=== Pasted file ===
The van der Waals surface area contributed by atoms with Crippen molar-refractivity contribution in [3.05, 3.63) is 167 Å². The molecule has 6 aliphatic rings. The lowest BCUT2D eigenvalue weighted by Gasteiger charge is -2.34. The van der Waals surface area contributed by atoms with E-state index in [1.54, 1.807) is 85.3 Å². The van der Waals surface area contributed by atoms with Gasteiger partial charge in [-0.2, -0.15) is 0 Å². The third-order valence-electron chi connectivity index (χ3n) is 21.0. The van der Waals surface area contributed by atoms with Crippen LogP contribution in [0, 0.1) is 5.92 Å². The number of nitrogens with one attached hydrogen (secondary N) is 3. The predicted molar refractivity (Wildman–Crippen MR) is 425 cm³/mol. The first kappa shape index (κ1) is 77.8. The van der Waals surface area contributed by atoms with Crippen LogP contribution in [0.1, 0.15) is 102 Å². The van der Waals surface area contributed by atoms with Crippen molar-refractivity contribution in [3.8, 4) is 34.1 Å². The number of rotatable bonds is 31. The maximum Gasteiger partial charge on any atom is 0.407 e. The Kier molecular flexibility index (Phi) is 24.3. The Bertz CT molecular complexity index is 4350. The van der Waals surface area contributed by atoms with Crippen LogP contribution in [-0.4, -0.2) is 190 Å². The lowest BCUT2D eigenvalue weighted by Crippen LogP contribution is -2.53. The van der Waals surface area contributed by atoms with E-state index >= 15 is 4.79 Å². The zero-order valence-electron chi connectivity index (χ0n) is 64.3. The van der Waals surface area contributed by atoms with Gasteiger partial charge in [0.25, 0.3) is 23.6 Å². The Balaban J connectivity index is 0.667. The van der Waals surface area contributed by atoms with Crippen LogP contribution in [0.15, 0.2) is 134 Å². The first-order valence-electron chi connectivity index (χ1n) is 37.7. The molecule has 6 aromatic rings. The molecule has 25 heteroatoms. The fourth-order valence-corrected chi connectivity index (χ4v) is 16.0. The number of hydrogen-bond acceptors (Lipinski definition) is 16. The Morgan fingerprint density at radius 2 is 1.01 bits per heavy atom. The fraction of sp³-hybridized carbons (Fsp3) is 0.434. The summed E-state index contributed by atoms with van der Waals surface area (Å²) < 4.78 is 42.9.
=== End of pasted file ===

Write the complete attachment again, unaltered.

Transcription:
The van der Waals surface area contributed by atoms with Crippen molar-refractivity contribution in [3.05, 3.63) is 167 Å². The molecule has 6 aliphatic rings. The lowest BCUT2D eigenvalue weighted by Gasteiger charge is -2.34. The van der Waals surface area contributed by atoms with E-state index in [1.54, 1.807) is 85.3 Å². The van der Waals surface area contributed by atoms with Gasteiger partial charge in [-0.2, -0.15) is 0 Å². The third-order valence-electron chi connectivity index (χ3n) is 21.0. The van der Waals surface area contributed by atoms with Crippen LogP contribution in [0, 0.1) is 5.92 Å². The number of nitrogens with one attached hydrogen (secondary N) is 3. The predicted molar refractivity (Wildman–Crippen MR) is 425 cm³/mol. The first kappa shape index (κ1) is 77.8. The van der Waals surface area contributed by atoms with Crippen LogP contribution in [0.1, 0.15) is 102 Å². The van der Waals surface area contributed by atoms with Crippen molar-refractivity contribution in [3.8, 4) is 34.1 Å². The number of rotatable bonds is 31. The maximum Gasteiger partial charge on any atom is 0.407 e. The Kier molecular flexibility index (Phi) is 24.3. The Bertz CT molecular complexity index is 4350. The van der Waals surface area contributed by atoms with Crippen LogP contribution in [-0.4, -0.2) is 190 Å². The lowest BCUT2D eigenvalue weighted by Crippen LogP contribution is -2.53. The van der Waals surface area contributed by atoms with E-state index >= 15 is 4.79 Å². The zero-order valence-electron chi connectivity index (χ0n) is 64.3. The van der Waals surface area contributed by atoms with Gasteiger partial charge in [0.25, 0.3) is 23.6 Å². The Balaban J connectivity index is 0.667. The van der Waals surface area contributed by atoms with Crippen LogP contribution in [0.15, 0.2) is 134 Å². The first-order valence-electron chi connectivity index (χ1n) is 37.7. The molecule has 6 aromatic rings. The molecule has 25 heteroatoms. The fourth-order valence-corrected chi connectivity index (χ4v) is 16.0. The number of hydrogen-bond acceptors (Lipinski definition) is 16. The Morgan fingerprint density at radius 2 is 1.01 bits per heavy atom. The fraction of sp³-hybridized carbons (Fsp3) is 0.434. The summed E-state index contributed by atoms with van der Waals surface area (Å²) < 4.78 is 42.9.